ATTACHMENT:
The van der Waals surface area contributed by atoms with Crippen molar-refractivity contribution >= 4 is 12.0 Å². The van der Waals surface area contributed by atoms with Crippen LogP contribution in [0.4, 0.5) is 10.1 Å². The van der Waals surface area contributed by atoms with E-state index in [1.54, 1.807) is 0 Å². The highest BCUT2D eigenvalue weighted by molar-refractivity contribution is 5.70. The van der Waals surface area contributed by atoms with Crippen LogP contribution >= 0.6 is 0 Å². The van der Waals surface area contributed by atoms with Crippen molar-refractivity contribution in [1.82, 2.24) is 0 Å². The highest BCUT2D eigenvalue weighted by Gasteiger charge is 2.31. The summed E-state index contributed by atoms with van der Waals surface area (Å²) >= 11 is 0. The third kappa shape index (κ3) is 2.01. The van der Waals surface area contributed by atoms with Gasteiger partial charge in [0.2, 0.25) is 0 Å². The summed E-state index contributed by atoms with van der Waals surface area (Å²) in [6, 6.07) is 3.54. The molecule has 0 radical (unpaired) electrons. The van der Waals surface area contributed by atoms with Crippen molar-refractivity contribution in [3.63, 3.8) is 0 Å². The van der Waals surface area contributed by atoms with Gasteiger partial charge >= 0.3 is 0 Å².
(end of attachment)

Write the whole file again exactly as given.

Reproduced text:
The van der Waals surface area contributed by atoms with Crippen molar-refractivity contribution >= 4 is 12.0 Å². The van der Waals surface area contributed by atoms with Crippen LogP contribution in [0.4, 0.5) is 10.1 Å². The van der Waals surface area contributed by atoms with E-state index in [1.54, 1.807) is 0 Å². The highest BCUT2D eigenvalue weighted by molar-refractivity contribution is 5.70. The van der Waals surface area contributed by atoms with Crippen LogP contribution >= 0.6 is 0 Å². The van der Waals surface area contributed by atoms with Crippen molar-refractivity contribution in [1.82, 2.24) is 0 Å². The highest BCUT2D eigenvalue weighted by Gasteiger charge is 2.31. The summed E-state index contributed by atoms with van der Waals surface area (Å²) >= 11 is 0. The third kappa shape index (κ3) is 2.01. The van der Waals surface area contributed by atoms with Gasteiger partial charge in [0.2, 0.25) is 0 Å². The summed E-state index contributed by atoms with van der Waals surface area (Å²) in [6, 6.07) is 3.54. The molecule has 0 radical (unpaired) electrons. The van der Waals surface area contributed by atoms with Crippen molar-refractivity contribution in [3.63, 3.8) is 0 Å². The van der Waals surface area contributed by atoms with Gasteiger partial charge >= 0.3 is 0 Å².